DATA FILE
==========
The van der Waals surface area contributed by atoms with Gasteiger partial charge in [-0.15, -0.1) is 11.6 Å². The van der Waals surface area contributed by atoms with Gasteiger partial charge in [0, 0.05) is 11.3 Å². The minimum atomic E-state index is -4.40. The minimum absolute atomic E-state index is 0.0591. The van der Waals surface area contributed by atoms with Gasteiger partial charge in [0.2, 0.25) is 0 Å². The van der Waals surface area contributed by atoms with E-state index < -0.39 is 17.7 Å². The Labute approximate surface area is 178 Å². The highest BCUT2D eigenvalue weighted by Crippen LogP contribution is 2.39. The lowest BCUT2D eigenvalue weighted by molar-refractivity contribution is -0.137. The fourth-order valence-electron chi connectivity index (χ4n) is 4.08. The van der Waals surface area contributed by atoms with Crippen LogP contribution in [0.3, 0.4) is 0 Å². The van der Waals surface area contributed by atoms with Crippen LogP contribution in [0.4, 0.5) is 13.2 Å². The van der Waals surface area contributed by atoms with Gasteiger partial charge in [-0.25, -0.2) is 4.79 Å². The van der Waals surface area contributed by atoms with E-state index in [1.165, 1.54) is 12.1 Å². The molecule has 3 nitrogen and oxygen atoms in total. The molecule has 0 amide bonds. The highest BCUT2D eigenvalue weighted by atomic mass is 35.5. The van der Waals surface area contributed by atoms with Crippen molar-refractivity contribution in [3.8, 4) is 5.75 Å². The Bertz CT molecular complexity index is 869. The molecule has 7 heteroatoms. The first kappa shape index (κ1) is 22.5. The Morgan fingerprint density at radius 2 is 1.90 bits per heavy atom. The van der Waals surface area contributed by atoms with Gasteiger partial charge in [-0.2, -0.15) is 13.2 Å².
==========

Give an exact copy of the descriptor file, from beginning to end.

The van der Waals surface area contributed by atoms with Gasteiger partial charge in [-0.15, -0.1) is 11.6 Å². The van der Waals surface area contributed by atoms with Gasteiger partial charge in [0, 0.05) is 11.3 Å². The minimum atomic E-state index is -4.40. The minimum absolute atomic E-state index is 0.0591. The van der Waals surface area contributed by atoms with Gasteiger partial charge in [0.2, 0.25) is 0 Å². The van der Waals surface area contributed by atoms with E-state index < -0.39 is 17.7 Å². The Labute approximate surface area is 178 Å². The highest BCUT2D eigenvalue weighted by Crippen LogP contribution is 2.39. The lowest BCUT2D eigenvalue weighted by molar-refractivity contribution is -0.137. The fourth-order valence-electron chi connectivity index (χ4n) is 4.08. The van der Waals surface area contributed by atoms with Crippen LogP contribution in [0.3, 0.4) is 0 Å². The van der Waals surface area contributed by atoms with Crippen LogP contribution in [0.4, 0.5) is 13.2 Å². The van der Waals surface area contributed by atoms with Gasteiger partial charge in [-0.25, -0.2) is 4.79 Å². The van der Waals surface area contributed by atoms with E-state index in [1.165, 1.54) is 12.1 Å². The molecule has 3 nitrogen and oxygen atoms in total. The molecule has 0 amide bonds. The highest BCUT2D eigenvalue weighted by atomic mass is 35.5. The van der Waals surface area contributed by atoms with Crippen molar-refractivity contribution in [3.8, 4) is 5.75 Å². The Bertz CT molecular complexity index is 869. The molecule has 7 heteroatoms. The first kappa shape index (κ1) is 22.5. The Morgan fingerprint density at radius 2 is 1.90 bits per heavy atom. The van der Waals surface area contributed by atoms with Gasteiger partial charge in [-0.2, -0.15) is 13.2 Å².